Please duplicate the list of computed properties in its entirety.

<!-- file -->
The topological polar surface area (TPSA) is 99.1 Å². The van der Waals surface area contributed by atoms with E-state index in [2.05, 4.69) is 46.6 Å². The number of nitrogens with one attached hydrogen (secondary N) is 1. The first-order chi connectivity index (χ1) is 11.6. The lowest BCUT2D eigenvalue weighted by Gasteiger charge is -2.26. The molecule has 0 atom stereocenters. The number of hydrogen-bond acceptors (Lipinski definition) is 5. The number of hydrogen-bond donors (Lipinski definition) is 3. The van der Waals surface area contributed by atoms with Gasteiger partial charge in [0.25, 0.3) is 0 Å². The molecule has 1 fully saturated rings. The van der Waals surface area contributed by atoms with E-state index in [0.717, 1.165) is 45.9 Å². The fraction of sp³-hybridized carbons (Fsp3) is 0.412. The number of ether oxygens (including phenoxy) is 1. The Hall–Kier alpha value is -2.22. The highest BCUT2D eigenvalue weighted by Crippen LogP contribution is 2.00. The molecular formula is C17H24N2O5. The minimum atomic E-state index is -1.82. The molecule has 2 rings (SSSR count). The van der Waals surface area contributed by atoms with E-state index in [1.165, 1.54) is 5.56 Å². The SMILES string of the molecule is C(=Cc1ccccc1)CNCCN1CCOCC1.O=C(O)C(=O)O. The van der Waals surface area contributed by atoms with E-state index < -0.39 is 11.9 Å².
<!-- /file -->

The topological polar surface area (TPSA) is 99.1 Å². The van der Waals surface area contributed by atoms with E-state index in [2.05, 4.69) is 46.6 Å². The number of nitrogens with one attached hydrogen (secondary N) is 1. The first-order chi connectivity index (χ1) is 11.6. The lowest BCUT2D eigenvalue weighted by Gasteiger charge is -2.26. The molecule has 0 atom stereocenters. The number of hydrogen-bond acceptors (Lipinski definition) is 5. The number of hydrogen-bond donors (Lipinski definition) is 3. The van der Waals surface area contributed by atoms with Gasteiger partial charge in [0.25, 0.3) is 0 Å². The molecule has 1 fully saturated rings. The van der Waals surface area contributed by atoms with E-state index in [0.717, 1.165) is 45.9 Å². The fraction of sp³-hybridized carbons (Fsp3) is 0.412. The number of ether oxygens (including phenoxy) is 1. The Hall–Kier alpha value is -2.22. The highest BCUT2D eigenvalue weighted by Crippen LogP contribution is 2.00. The molecular formula is C17H24N2O5. The minimum atomic E-state index is -1.82. The molecule has 2 rings (SSSR count). The van der Waals surface area contributed by atoms with E-state index in [1.165, 1.54) is 5.56 Å². The SMILES string of the molecule is C(=Cc1ccccc1)CNCCN1CCOCC1.O=C(O)C(=O)O. The van der Waals surface area contributed by atoms with E-state index < -0.39 is 11.9 Å².